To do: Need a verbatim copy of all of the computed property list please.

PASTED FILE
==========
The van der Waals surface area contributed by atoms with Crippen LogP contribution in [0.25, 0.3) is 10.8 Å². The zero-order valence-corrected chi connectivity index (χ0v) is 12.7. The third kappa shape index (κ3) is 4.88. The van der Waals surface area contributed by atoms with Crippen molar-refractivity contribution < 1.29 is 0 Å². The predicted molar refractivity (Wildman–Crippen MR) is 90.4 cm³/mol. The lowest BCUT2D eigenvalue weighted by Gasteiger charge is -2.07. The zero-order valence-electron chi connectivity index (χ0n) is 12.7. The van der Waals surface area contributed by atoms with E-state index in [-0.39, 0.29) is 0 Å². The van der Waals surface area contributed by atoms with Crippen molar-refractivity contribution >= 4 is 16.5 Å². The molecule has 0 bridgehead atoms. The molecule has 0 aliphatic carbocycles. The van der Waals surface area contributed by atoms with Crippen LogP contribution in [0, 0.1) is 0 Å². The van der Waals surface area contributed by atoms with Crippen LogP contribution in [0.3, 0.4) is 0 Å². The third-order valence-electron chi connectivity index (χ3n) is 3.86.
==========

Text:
The van der Waals surface area contributed by atoms with Crippen LogP contribution in [0.25, 0.3) is 10.8 Å². The zero-order valence-corrected chi connectivity index (χ0v) is 12.7. The third kappa shape index (κ3) is 4.88. The van der Waals surface area contributed by atoms with Crippen molar-refractivity contribution < 1.29 is 0 Å². The predicted molar refractivity (Wildman–Crippen MR) is 90.4 cm³/mol. The lowest BCUT2D eigenvalue weighted by Gasteiger charge is -2.07. The zero-order valence-electron chi connectivity index (χ0n) is 12.7. The van der Waals surface area contributed by atoms with E-state index in [-0.39, 0.29) is 0 Å². The van der Waals surface area contributed by atoms with Crippen molar-refractivity contribution >= 4 is 16.5 Å². The molecule has 0 bridgehead atoms. The molecule has 0 aliphatic carbocycles. The van der Waals surface area contributed by atoms with Crippen LogP contribution in [0, 0.1) is 0 Å². The van der Waals surface area contributed by atoms with Crippen LogP contribution in [0.3, 0.4) is 0 Å². The third-order valence-electron chi connectivity index (χ3n) is 3.86.